Let the Constitution's Article 9 guide -- Akahata editorial, October 8, 2001

Asked to explain the constitutionality of the current bill to allow the
Japanese Self-Defense Forces to give military support to the U.S., Prime
Minister Koizumi Jun'ichiro in the Diet said, "Japan is going to take part
in internationally coordinated efforts to combat terrorism." The remark can
be taken to suggest that measures to combat terrorism may not necessarily
comply with the Constitution.

Diplomatic efforts must be the answer

The proposed bill allows SDF troops to be sent into foreign territory to
support the U.S. military in such ways as supplying munitions, transporting
military supplies (including arms), repairing weapons, and giving medical
treatment to injured soldiers. It also allows SDF troops to use weapons to
counter enemy attacks.

These activities are exactly what the government described as "the use of
military force which is prohibited by the Constitution" during the
parliamentary discussion of the "bill on measures to deal with situations in
areas surrounding Japan." So they are unconstitutional.

That is why Prime Minister Koizumi had to say, "I can hardly answer
questions about how consistent or unequivocal we are. I have no clear-cut
answer to that."

Terrorism is a crime that involves mass murder of civilians.

The question is what Japan should do to eradicate terrorism.

Japan has a constitution which states that "the Japanese people forever
renounce war as a sovereign right of the nation and the threat or use of
force as means of settling international disputes" and that "the right of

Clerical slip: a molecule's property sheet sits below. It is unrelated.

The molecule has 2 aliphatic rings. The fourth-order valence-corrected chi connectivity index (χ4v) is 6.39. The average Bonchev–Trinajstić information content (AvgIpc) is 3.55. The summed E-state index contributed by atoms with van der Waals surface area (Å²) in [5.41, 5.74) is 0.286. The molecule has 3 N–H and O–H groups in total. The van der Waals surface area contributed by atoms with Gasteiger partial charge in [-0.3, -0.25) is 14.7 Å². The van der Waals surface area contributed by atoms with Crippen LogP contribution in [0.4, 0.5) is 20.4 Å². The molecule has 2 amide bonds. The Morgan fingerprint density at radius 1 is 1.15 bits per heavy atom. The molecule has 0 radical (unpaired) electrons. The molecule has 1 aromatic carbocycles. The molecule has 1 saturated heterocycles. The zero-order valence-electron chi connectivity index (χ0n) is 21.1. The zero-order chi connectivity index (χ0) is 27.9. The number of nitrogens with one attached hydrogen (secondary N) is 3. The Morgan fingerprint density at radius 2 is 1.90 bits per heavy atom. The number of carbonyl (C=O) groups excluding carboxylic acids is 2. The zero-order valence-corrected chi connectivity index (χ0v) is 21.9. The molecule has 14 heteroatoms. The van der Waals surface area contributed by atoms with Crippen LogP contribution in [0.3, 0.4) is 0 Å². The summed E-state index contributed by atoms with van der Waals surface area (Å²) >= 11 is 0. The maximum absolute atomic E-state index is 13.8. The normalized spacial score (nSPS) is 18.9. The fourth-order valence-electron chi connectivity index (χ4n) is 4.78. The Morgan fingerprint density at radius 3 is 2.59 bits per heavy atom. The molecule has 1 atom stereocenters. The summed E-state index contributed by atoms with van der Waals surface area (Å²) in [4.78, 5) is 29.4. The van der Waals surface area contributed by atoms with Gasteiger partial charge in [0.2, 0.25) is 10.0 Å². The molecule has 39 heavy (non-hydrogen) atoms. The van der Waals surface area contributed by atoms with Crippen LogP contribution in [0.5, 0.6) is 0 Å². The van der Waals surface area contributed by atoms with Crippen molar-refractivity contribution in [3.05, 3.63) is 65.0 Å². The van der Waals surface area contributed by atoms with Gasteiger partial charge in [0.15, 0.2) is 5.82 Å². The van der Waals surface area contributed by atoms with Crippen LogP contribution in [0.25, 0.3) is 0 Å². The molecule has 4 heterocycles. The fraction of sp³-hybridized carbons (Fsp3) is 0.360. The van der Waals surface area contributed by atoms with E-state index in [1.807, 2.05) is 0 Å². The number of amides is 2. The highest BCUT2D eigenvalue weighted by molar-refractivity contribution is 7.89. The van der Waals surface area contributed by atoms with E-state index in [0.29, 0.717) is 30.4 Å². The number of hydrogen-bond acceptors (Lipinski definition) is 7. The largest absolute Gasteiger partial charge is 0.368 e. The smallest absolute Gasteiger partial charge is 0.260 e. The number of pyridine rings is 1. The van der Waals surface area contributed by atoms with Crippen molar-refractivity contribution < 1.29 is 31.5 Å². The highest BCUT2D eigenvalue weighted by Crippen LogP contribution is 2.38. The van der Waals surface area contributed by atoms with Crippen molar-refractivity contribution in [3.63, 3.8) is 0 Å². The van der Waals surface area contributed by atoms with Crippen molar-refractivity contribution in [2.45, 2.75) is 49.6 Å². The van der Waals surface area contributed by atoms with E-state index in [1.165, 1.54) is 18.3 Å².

belligerency of the state will not be recognized" (Article 9).

Article 9 is a practical reinforcement of the UN Charter, which calls on
all nations to refrain from the threat or use of force against any country.

It is a manifestation of Japan's determination to contribute to efforts
to settle international disputes without resorting to military force. Japan
adopted this position based on reflections on past aggressions, which it
carried out in Asian countries under the pretext of "peace in the orient" or
"protection of Japanese nationals."

We know that after the Second World War, many international treaties have
been concluded to help solve international disputes without resorting to
military force. It is clear that the peace provisions of the Japanese
Constitution heralds the international order to be established in the 21st

It is clear that Japan can help establish international peace and
stability by carrying out the constitutional principle of peace, which we
hold with pride.

It is a good opportunity for us to let the Japanese Constitution serve as
a guide, as the whole world is looking for ways to eradicate terrorism.

Everyone wishes to see terrorism eradicated. To achieve this objective,
it is necessary to establish as much evidence as possible, determine who the
suspects are, and bring them to trial to face punishment.

In the present conditions, in which terrorist organizations form
international networks, increased cooperation between nations using
diplomatic means is essential for exposing and eradicating such networks.

A cycle of terrorism and retaliation will further produce victims.

This is why we call on the Japanese government to use the Constitution
for influencing the international community into promoting a non-military
to the present problem instead of rushing to support the U.S. Forces by
discarding the Constitution.


This is not the first time that Japan has tried to disregard the
constitutional principles of peace in order to join up with international
moves toward.

At the Gulf War a decade ago, the Japanese government tried to have the
Self-Defense Forces take part in the multinational forces, saying that SDF
participation in a UN force is constitutional, but failed to do so.

Such attempts have all failed because the people have exposed the
government tricks.

Now is the time for the people to join forces to demand the strict
implementation of the Constitution in order to foil the Koizumi Cabinet's
attempt to send the Self-Defense Forces abroad. (end)